A young Ottawa couple caught up in the backlog of spousal sponsorship applications has joined more than 1,200 people in an online petition demanding an audit of Citizenship and Immigration Canada.

Foreign spouses in Canada cannot work and have no health care coverage while waiting for the first phase of their permanent residency application to be approved — a process with a wait time of 17 months. Processing time for the second phase is another eight months.

Michelle Baribeau, 32, sponsored her Turkish husband Erhan Binzet, 30, after the couple was married in Ottawa in August.

Binzet told CBC News he called to check if anything in the sponsorship application needed clarification but was told it had not yet been opened.

"I can't plan anything because I don't know what's going to happen. Nothing is clear," Binzet said. "We know there is a process but they have to speed it up."

Citizenship and Immigration Canada told CBC News in an email that it is working to reduce backlogs and working to speed up the process.

The department announced a pilot project in December that will issue work permits to some sponsored spouses as they wait. Binzet said he does not know if he is eligible for the pilot project because his application is caught in limbo.

"There is nobody we can actually ask what's going on. It's frustrating," he said. "Whenever I call the call agents, I ask if my application is proper, if they need any extra documents, things, anything I have to do, they say they don't know because it has not been opened yet."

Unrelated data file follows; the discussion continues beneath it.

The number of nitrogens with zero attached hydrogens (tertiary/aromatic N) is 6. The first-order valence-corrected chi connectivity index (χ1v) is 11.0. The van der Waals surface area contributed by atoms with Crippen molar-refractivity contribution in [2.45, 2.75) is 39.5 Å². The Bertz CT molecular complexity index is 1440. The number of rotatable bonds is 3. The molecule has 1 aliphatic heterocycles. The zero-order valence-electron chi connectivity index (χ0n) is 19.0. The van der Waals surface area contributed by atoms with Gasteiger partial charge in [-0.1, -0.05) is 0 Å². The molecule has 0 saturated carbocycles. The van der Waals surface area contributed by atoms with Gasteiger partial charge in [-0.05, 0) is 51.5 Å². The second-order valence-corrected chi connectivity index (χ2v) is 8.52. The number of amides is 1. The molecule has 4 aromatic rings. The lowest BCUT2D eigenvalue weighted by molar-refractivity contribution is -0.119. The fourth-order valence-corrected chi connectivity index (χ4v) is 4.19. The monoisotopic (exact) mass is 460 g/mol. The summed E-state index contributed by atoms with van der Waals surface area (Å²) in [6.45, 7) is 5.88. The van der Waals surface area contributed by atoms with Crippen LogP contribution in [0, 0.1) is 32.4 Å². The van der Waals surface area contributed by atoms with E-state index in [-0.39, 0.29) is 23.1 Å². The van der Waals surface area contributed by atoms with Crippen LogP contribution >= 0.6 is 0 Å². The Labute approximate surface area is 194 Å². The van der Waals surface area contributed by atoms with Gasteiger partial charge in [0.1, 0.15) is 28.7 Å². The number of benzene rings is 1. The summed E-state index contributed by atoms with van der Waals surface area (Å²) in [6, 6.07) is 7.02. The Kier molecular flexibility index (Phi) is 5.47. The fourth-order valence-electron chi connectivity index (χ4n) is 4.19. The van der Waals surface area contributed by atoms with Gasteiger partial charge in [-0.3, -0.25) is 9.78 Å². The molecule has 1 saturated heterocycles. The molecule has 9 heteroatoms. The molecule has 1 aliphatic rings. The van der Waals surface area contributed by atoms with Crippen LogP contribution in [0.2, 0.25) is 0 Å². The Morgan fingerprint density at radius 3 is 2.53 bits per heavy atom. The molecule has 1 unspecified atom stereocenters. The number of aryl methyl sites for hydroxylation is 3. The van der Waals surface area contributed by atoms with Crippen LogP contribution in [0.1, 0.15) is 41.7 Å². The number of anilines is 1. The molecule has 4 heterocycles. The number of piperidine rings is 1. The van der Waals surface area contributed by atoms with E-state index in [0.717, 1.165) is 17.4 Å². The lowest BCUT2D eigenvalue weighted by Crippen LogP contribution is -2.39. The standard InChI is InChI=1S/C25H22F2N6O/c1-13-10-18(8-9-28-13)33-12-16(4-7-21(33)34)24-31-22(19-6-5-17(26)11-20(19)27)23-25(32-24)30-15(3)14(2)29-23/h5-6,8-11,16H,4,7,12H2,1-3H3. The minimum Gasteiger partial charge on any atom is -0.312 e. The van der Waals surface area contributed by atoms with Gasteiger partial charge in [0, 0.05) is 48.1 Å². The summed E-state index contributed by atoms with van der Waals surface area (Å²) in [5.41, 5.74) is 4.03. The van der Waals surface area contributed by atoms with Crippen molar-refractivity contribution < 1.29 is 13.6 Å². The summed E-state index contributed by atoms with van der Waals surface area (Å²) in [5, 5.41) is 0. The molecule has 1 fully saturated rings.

Application process 'confusing,' Binzet says

The couple met in the summer of 2011 while they were both working on a cruise ship in the Mediterranean Sea. They maintained their relationship with travel — visiting each other in their native countries and travelling across Asia together.

In the summer of 2014, Binzet came to Canada on a tourist visa.

Baribeau works at a hotel in Ottawa, and said the couple is "lucky" to be living with her parents in Orleans as they try to save money on a single income.

"I'm the one bringing home the only money we have. So it's hard. I'm the budgeting, saying we can't do this because we can't afford it," she said. "I knew it would be hard but I didn't realize it would be this hard."

Auditor General received petition

The Office of the Auditor General told CBC News in an email that it received the petition demanding an audit of Citizenship and Immigration Canada but that it does not discuss its audit plans publicly.

"The Office of the Auditor General of Canada receives many requests to conduct audits from individual citizens, groups, members of Parliament, senators, and other parties requesting an audit of a specific area. This information is logged for potential consideration in the audit planning process," media relations manager Ghislain Desjardins told CBC News in an email. 

"The Office pays particular attention to requests for audits from parliamentary committees."

Desjardins said "the significance of the issue, the existing audit schedule and available resources" play a part in the decision to conduct an audit.